We’re back to the question of what happens with your baby once you get done with it. It FEELS wrong to do it. But, just for the sake of discussion, say the track is of a variety that will have a life of 2 years. Work with me here. Now, will an exclusive do better with that track in terms of placements? We’ve established we don’t know for sure. But, if they did, then your track’s 2 year run in this world may have been better placed with an exclusive. If it’s an evergreen variety, where the more distant future comes into play, than it seems to make more sense to hold on.

    I dunno… It’s insane unless the pay is working for you. And apparently, it is working for people, unless they’re a bunch of sheep, beaten into place. I mean there are a lot of talented folks doing it this way.

    So there’s that. I think LAWriter’s bringing up diversification holds in this case. I’d like to see–for myself–2 tracks that are of a similar vein and throw one the exclusive route while the other I shop around, of for no other reason than experience. I know some exclusive lib’s have brought some really good money/track for me, while others not so much. The latter of course makes me feel, well, dumb. 🙂 We’ll see about the non-exc’s, and what the actual payments are.

    Dreamuse
    Participant

    I agree with everything you’ve said here! I suppose I’m trying to figure out what I can push back on, and what the cost of pushing back on it is. That’s been the driver for me is posing this question in the first place.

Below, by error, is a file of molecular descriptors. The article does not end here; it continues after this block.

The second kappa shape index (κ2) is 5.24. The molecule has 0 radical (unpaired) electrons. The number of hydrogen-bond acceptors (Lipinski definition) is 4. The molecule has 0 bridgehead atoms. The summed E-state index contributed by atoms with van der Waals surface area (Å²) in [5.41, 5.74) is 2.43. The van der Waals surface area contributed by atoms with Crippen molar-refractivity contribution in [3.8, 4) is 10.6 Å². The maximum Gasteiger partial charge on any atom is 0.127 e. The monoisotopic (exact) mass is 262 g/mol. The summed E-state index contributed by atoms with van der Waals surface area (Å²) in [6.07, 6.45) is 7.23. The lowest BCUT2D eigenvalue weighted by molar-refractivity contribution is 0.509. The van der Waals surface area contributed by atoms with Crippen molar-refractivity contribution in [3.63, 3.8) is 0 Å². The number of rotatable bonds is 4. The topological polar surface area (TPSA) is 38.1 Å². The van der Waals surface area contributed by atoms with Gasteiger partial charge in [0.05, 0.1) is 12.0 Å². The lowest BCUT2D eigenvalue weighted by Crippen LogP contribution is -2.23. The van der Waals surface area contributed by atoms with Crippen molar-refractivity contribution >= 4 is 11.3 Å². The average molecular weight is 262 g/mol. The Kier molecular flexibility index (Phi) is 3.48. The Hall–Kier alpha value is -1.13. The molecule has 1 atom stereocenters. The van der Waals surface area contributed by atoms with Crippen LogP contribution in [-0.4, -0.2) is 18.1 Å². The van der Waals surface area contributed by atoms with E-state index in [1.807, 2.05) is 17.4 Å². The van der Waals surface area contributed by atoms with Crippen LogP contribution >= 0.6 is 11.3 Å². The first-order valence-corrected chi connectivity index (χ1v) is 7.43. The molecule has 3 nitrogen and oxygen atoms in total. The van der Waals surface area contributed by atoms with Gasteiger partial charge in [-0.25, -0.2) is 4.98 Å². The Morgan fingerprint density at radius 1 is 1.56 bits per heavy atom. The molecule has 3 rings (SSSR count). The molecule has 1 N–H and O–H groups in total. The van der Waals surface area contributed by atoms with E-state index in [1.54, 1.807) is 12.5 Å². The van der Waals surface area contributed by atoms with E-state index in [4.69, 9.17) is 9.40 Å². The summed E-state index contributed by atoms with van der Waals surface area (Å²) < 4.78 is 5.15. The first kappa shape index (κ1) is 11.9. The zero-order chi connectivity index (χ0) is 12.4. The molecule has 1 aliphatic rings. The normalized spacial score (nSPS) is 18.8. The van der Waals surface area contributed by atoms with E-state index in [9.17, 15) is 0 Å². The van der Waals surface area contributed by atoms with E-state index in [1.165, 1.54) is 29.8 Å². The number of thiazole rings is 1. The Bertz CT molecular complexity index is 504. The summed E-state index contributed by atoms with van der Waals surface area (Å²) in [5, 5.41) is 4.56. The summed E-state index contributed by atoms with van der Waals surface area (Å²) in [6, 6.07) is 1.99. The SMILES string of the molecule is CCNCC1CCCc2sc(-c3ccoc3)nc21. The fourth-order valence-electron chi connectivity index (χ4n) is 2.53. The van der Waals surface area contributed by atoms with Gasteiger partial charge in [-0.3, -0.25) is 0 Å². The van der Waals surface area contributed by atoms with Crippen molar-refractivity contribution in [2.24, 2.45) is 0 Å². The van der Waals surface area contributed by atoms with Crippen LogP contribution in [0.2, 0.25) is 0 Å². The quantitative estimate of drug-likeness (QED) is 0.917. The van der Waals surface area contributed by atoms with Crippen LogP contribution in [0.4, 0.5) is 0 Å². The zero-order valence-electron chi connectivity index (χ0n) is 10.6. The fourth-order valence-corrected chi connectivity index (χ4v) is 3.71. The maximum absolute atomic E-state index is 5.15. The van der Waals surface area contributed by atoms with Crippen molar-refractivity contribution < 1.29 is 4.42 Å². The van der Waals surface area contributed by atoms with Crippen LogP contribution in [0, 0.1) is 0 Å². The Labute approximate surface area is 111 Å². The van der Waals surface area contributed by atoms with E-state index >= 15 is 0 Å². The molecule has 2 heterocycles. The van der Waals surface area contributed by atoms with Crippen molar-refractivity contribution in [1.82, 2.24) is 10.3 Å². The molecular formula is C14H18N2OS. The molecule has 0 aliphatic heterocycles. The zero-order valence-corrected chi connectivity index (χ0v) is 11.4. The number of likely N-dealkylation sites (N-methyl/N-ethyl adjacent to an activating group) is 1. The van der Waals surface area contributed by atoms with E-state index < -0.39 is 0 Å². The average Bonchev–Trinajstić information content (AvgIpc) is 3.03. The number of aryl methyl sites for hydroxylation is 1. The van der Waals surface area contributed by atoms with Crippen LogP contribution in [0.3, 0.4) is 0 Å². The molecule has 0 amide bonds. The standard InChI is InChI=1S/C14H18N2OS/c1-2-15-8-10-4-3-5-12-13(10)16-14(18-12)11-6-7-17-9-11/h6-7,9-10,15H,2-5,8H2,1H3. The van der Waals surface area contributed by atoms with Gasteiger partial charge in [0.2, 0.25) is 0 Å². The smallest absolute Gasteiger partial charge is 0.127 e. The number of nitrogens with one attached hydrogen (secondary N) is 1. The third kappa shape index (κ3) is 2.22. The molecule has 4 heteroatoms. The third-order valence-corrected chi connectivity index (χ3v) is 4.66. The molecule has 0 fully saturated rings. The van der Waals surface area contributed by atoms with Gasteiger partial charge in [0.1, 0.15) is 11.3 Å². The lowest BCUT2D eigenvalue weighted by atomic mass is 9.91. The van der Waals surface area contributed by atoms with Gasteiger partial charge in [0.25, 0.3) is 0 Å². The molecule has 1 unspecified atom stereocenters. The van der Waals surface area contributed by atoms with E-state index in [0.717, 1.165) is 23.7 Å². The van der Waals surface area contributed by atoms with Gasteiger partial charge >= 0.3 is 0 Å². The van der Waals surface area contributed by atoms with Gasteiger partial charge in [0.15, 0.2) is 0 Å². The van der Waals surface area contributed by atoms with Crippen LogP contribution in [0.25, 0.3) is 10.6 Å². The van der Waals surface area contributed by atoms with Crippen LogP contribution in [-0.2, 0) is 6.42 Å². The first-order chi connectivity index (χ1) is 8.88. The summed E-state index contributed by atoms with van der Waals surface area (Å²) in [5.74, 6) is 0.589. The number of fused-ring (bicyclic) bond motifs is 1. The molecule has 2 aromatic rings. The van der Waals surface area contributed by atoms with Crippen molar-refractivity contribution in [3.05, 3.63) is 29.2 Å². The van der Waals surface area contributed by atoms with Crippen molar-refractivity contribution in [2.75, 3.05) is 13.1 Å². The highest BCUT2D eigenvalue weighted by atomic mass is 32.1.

I think your insistence about being able to pull the work indeed is a sage. I know there are exclusive libraries that have reversions, but I’ve often wondered how that can be done cleanly, or if the now-released music has to be places in non-exclusives in the future due to the possibility that the previous library still has the stuff on their drives, etc…. But back to being able to pull the work: Yes, I’d think this would be especially true for tracks that are more evergreen: Say piano and strings vs. today’s electronic subcategory that will stay current for only a couple of years.

    That article was downright scary to read, and YMYF really did something impressive forming so quickly, and in pushing back against Discovery. May these pushbacks happen more–and we take part in them–in the future.

    Dreamuse
    Participant

    🙂
    Just suggesting we’re in the same boat…or in the same streams.